Terminal breast cancer "cured" by injecting patient with billions of her own white blood cells

Originally published at: https://boingboing.net/2018/06/05/immunotherapy.html



I know that cancer breakthroughs are always overhyped, so I’m not going to get my hopes up about this being the new normal or anything. I’m just really stoked about the treatment itself.

I’m also interested in these drugs that “take the breaks off” your immune system. That’s a scary concept.


I heard this story yesterday on NPR, and it made me think of my aunt who died just a couple years ago (breast cancer).

It does kind of sound worrisome.



Do you want Deadpool? Because that’s how you get Deadpool.

Mirth aside, it would be fantastic if this became a viable way of fighting cancer.

Of course, the only problem is how on earth can Big Pharma patent your white blood cells?

If they can’t find a way to hoover up all your current and future income so you will be allowed to keep on living, there’s not much incentive for them to go down this road.

I’m not at all cynical. Why do you ask?


Obligatory xkcd https://xkcd.com/938/


On the one hand: Cool! I hope it proves to be more viable on a wide scale!
On the other: So, another treatment to keep the rich alive while the rest of us die because we’re too poor to afford it.


I definitely had the thought, “This does not sound cheap” while reading it. But who knows, maybe it’s cheaper than I think and getting cheaper all the time.

Of course what is “cheap” is very different for those of us in developed countries that have public healthcare than it is for people the US who have shoddy coverage.


Oh, they absolutely have a patent. These aren’t simply white blood cells from your body. They’re cells that were extracted from the patient, genetically modified and cultured in vitro and returned to the same patient. That’s an insanely expensive and highly specialized process. When these adoptive cell transfer (ACT) “drugs” show up to my pharmacy it essentially means we are receiving one 12x12x12 cooler with a $40k-100k price tag. Don’t want to screw that one up.


Ah, good then. I’m glad they have it covered. Whew.


Fuck cancer. This is really amazing research and i hope it’s a viable alternative to chemo because that process is really nasty and hard on the patient.


Oh, your talking about a Yeti cooler then. :slight_smile:

This. I’ve lost friends recently to cancer and research like this is magic worth believing in. Lets hope that they can add a few more patients to the list of success.


The cynic in me sees this patent being purchased by Pfizer or Merck and then being shelved indefinitely. Cured patients don’t generate revenue.


Good thing we don’t have a way to prevent cancer in the first place yet. Being able to successfully treat cancer would still generate a lot of money, coming up with a way to stop cancer in the first place is another story.


There are drugs on the market that cure conditions, last time I checked. But I hear your cynicism – Big Pharma ain’t to be trusted.


Pharma CEO: We’ve discovered a cure for cancer.
Shareholders: Great!
Pharma CEO: It does, however, entail the patient taking the treatment the rest of their life.
Shareholders: Even better!

[Ten years later]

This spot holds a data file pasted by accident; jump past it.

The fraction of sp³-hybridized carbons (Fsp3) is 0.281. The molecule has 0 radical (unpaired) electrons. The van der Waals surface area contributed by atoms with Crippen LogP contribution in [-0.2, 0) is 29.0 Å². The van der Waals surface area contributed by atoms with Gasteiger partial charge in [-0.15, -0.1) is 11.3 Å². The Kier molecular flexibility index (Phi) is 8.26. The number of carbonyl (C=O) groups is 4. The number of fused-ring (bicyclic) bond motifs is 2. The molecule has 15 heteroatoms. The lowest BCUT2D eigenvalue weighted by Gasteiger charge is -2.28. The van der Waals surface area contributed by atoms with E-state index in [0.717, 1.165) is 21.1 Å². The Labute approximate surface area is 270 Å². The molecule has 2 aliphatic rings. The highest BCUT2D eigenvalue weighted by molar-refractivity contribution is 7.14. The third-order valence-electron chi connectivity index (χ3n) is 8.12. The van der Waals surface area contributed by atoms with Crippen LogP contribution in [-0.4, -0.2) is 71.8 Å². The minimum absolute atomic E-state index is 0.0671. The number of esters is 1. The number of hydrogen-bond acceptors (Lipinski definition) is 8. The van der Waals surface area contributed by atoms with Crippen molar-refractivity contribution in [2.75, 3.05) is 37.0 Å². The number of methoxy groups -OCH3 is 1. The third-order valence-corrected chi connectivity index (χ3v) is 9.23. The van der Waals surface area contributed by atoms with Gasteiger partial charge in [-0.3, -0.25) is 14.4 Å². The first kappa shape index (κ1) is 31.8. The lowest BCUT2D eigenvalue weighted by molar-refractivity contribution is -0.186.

Pharma CEO: We’ve discovered a cure for cancer that now requires just one-time treatment.
Shareholders: One time? But how will we make money?
Pharma CEO: Uh, you do realize how common cancer is, right?

[Ten years later]

Pharma CEO: We’ve discovered a genome-specific prophylaxis for cancer.
Shareholders: A what?
Pharma CEO: A means of preventing cancer in someone.
Shareholders: Why?
Pharma CEO: Huh?
Shareholders: Why prevention?
Pharma CEO: Because people don’t like getting cancer?

[Fifteen years later]

Pharma CEO: We’ve developed germ-line editing techniques as a prophylaxis for cancer.
Shareholders: [quizzical silence]
Pharma CEO: This means that cancer will now be preventable, with one-time treatment, through generations.
Shareholders: [gasps]
Pharma CEO: Yes, I know. Quite a feat.
Shareholders: But…but—
Pharma CEO: How will you make money?
Shareholders: Ye—yeah.
Pharma CEO: Through governments that wish to implement this treatment through their health care systems.
Shareholders: So there’s no market in the States?
Pharma CEO: Not necessarily. I mean, I can afford it.


I seem to remember a case about five years ago, in which a patient was cured, or at least went into remission, after researchers grew massive amounts of his T cells in the lab, and then injected them back into him. This may be something similar, possibly more sophisticated.

Incidentally, if anyone is wondering about the “Carcinoma Angels” tag, I just found the entire Norman Spinrad short story online.


I wish I could find that more encouraging, but I don’t. I have this terrible fear this is going to be one of those, “Wow, it’s amazing… if you’re one of the 1-in-10,000 cancer patients who can benefit from this” situations.


A really expensive treatment could be the precursor to a common, affordable treatment years down the line. Maybe?

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Interesting development; here’s hoping it can be further developed to be a viable process. (also, yeah, fuck cancer. I lost family to that.)

As a fan of William Coley, I approve. :slight_smile:

I do wonder about the “cured” in quotes in the title. I am at a loss to explain Cory’s distrust of immunotherapy.

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